other voices

Why are we so often afraid of other voices? Do they shake our own fallible security in certain beliefs? Do they threaten an errant assurance of our own subjective truth and relative experience? Why are we so afraid of different views and opinions and interpretations? Why do we feel the need to fight tooth and nail to assert the universalism of our own narrow way, being so anti-universalism of the kind that accepts variation and diversity (of course with the caveat that not all beliefs are good, right, and true).

Fear of other voices sometimes makes us defensive, running to apologetics to uphold our truth. Or it may put us on the offensive, loud in our rightness and its exclusivity. The voices of those like Rob Bell (remember how Love Wins made him a heretic?), Peter Enns, Peter Rollins, Richard Rohr, Rachel Held Evans, Barbara Brown Taylor, and so on, have helped sustain and even save my faith. Would I have anything left to hold on to if what I’m leaving was all there was of God, the only way to be a Christian? Ironically, these same voices seem to threaten the (apparently secure and immovable) faith of others (especially conservative Evangelicals and Fundamentalists). Of course, some believers new or insecure in their faith might not find these more unorthodox voices helpful. Not all perspectives are suited to all people of faith in all seasons. But instead of making sweeping generalizations of “danger” we should allow that some believers (especially doubting or questioning or even former) might find some solace as well as fresh hunger for faith in new ways of thinking about and experiencing God. And perhaps sorting through different voices requires work (thinking, reasoning, wisdom, discernment) when many of us want simplicity (answers, outlines, scripts). Since when does life—and faith—ever work this way?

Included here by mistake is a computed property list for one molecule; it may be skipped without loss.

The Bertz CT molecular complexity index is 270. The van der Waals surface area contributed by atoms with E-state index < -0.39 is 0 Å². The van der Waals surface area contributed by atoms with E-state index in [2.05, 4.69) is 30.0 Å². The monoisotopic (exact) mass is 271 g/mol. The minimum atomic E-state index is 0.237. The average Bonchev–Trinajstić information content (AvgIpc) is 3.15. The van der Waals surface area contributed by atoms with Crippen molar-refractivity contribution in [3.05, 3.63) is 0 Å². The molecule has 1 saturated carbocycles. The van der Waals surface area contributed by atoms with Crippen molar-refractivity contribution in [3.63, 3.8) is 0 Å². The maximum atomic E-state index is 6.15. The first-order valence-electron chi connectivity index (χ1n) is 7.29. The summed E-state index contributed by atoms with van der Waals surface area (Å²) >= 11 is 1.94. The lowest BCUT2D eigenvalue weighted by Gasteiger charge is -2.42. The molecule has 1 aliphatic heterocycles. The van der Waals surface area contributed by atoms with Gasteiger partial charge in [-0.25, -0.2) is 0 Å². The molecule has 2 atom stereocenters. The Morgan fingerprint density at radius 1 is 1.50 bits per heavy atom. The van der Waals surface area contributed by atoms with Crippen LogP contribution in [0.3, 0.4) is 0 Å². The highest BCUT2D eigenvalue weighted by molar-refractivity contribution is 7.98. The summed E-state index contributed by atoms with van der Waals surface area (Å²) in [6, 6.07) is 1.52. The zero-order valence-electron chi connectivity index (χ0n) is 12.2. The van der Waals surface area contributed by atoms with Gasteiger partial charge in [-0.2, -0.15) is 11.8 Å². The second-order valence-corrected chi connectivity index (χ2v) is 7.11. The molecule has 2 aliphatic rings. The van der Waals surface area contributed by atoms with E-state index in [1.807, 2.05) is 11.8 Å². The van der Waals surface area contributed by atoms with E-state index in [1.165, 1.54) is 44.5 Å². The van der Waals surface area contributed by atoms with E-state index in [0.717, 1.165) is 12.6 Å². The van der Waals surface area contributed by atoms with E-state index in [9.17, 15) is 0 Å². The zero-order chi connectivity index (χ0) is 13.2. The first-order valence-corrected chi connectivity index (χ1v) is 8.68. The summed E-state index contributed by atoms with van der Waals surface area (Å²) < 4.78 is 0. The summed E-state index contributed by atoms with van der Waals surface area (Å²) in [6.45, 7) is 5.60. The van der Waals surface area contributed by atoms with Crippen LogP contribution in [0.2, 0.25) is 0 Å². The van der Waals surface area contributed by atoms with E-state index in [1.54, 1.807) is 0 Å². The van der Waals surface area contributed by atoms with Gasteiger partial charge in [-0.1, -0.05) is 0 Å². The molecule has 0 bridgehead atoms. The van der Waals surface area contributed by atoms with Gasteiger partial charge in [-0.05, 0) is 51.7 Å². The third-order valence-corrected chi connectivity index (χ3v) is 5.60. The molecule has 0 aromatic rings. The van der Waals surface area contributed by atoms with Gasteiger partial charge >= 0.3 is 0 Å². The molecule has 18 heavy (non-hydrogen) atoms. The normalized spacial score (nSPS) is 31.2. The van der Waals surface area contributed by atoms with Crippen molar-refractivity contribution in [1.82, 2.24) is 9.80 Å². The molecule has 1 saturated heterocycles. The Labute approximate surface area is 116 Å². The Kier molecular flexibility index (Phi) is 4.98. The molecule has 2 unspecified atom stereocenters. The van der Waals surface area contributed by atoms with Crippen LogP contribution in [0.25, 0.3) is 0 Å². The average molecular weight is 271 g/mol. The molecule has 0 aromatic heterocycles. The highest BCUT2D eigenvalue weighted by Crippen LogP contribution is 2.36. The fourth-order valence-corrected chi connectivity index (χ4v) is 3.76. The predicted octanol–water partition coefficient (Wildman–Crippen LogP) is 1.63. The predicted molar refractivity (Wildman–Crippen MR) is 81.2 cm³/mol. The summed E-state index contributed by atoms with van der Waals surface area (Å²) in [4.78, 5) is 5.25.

If the only correct voices were the ones I’m leaving behind then I don’t know what would be left of my faith, if anything. I’m sure there are some legitimate dangers in overly (so called) “progressive Christianity” that leaves Christ entirely out of Christianity. But to assume such a caricature of every more liberally bent Christian is unfair. It’s like saying a segment or even fringe is a majority, a fallacy akin to saying all conservative Evangelicals are raging right-wingers. It’s clearly not that simple. Or true.

Our preference for either more conservative or more liberal theology and practice can be at least somewhat reactionary (if not always). I, coming from a conservative background, react to what I dislike within that context by being more open-minded towards liberal voices (which are much easier to hear since they’re not triggering). Someone coming from a liberal context may eventually gravitate towards more conservative voices, desiring more structure and predictability. Neither are right or wrong. Both are an aspect of our human context and experience and our ever-changing seasons of faith.

If certain voices within (and outside) our faith—whether conservative or liberal or moderate—are triggering and cause fear, anxiety, confusion and unbelief, they might not be the best voices for our season (if ever). If, however, they are life-giving, fresh, resonant, and increase hunger for God and truth, they may be just the voices we need for our season (if not for all time). 

We change. And the beauty of the diversity within our faith tradition is that there is most likely a voice within that diversity that speaks to our season and our change.

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